I got back to him and the journey began in 1995. Here it is, April 2011, and we are still going strong. I just finished a Wildstyle show in Vienna, and my work with Jochen takes me to Frankfurt. I am writing this report in Bad Ischl, Austria.

Because of Jochen and his show, Wildstyle and Tattoo Messe, I have been able to open up the opportunity for many talented artists to work in Austria, Germany and, on one occasion, Hungary and Holland. A partial list of tattoo artists: Jack Rudy, Gill Montie, Spider Webb, Bill Beccio, Scotty Kelly, Sean Vasquez, Hougen, Horizakura, Horimatsu, Horitsuna, Ishi Kaiichi and Augustine. As far as sideshow performers: Indio the escape artist, all-around performer Harley Newman, Ula and Sharka, the Pain-Proof Rubber Girls, Slymenstra Hymen of the band Gwar, Lucifire from Scotland, Reverend B Dangerous, Todd Robbins, professor of sideshow entertainment, Kiva, the Fire-Eating Diva. Also featured several times were Steve Bonge — who has published two tattoo photography books, was the original photographer for International Tattoo Art Magazine, and went on to create the N.Y.C. Tattoo Convention — and myself. I documented the different Wildstyle tours and showed photographs and videos on the tour.

There is no question that Wildstyle was ahead of its time. In 1995, tattooing was still quite an underground activity in America, but more so in Germany and Austria. There are many people outside of the tattoo world who find the idea of tattoo to be exotic, alluring. There is a curiosity factor related to tattooing as spectacle. Beyond the tattoo fan, Wildstyle provided the general public an opportunity to watch a tattoo being applied, under no pressure or feeling of being an outsider or a voyeur, since it was safely woven in with top-quality entertainment and a wide variety of high-end products sold at the show. This meant that thousands of people visited the shows — thousands of people who would never have gone to a tattoo convention. A whole cross-section of society came and was excited by what they saw.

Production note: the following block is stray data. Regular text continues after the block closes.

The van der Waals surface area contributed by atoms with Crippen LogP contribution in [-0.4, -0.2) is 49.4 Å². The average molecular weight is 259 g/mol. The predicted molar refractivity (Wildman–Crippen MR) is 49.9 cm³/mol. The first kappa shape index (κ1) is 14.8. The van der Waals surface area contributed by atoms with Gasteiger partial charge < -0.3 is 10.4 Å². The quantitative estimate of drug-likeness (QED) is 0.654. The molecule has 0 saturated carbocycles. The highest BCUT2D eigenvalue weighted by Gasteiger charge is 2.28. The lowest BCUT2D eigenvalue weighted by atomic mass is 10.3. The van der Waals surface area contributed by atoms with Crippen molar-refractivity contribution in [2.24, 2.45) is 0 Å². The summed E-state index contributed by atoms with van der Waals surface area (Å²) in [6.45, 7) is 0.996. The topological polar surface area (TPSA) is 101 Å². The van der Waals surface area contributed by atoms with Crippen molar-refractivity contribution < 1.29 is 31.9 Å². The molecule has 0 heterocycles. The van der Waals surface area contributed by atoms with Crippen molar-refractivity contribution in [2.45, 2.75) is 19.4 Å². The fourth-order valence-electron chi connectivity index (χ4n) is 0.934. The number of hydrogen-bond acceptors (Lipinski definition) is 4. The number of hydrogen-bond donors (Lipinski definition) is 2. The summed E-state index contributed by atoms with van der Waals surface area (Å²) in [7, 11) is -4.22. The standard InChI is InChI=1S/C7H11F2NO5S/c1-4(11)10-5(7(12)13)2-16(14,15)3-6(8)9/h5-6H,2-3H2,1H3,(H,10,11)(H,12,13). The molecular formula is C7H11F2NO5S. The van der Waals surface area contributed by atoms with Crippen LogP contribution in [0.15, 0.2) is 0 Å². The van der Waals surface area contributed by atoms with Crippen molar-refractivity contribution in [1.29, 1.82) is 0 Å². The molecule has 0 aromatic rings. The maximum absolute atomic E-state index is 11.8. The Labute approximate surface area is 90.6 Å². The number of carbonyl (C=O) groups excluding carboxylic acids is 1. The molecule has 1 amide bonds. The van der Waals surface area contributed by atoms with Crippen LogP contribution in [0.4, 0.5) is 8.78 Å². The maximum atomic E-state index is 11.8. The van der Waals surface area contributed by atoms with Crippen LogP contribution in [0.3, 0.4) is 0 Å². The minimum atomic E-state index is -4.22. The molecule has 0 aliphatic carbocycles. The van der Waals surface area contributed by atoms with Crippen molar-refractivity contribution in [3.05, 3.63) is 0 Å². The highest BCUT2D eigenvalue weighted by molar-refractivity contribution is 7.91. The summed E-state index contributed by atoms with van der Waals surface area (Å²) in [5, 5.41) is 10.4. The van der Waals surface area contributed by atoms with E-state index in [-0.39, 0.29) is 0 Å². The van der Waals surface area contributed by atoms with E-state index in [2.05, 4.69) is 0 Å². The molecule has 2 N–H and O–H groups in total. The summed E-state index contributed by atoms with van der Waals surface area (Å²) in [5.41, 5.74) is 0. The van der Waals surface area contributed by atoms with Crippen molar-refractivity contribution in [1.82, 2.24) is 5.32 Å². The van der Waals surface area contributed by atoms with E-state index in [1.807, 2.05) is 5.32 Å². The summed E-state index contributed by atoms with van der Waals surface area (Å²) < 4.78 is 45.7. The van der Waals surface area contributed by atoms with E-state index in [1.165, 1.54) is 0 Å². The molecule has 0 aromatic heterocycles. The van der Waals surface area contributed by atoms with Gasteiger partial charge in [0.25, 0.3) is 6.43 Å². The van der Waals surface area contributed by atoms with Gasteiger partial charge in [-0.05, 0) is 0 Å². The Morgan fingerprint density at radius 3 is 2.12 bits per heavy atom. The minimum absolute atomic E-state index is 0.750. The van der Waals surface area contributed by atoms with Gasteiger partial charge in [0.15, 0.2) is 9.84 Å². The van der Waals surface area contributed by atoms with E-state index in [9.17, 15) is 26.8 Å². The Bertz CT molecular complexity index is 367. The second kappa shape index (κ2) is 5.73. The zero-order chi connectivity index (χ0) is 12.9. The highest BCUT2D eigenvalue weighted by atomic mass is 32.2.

The tattoo world is still mostly isolated from the larger society, and Wildstyle is still ahead of the social and cultural curve.

Jochen in recent years has added in an acrobatic, theatrical stage show. The performance is directed by Tom Blue. The acrobats perform with a complement of live drummers playing metal drums, accompanied by recorded, operatic-themed original songs sung by Domino Blue, Tom’s wife. The viewer is lifted from the moment by computerized stage lighting and video images played on a backstage screen. The lighting, Domino’s recorded singing and a film of a water drop are all elements that transform John Kamikaze’s pierced-back-hanging piece from what could be the mundane into a breathtaking avant-garde art performance.

While Tom was at the Wildstyle show in Vienna, another part of his trained troupe played in Dubai, then headed for Israel.

To commemorate the history of Wildstyle and Tattoo Messe, Jochen and I produced a book called “Wildstyle – The History of a New Idea.” The book is now a rare item and can only be purchased from me or at the show. Last night, Jochen and I sat around talking about producing a Wildstyle magazine. Jochen thinks with the help of his talented brother, Mike Auer, he can have the magazine out by September — just in time for the start of the next Wildstyle journey, which reignites in October.

The 1986 New York Press ad is still working its magic and I am still following the same path, wondering which corner Wildstyle and Tattoo Messe will lead to next.

Edited by Monica Uszerowicz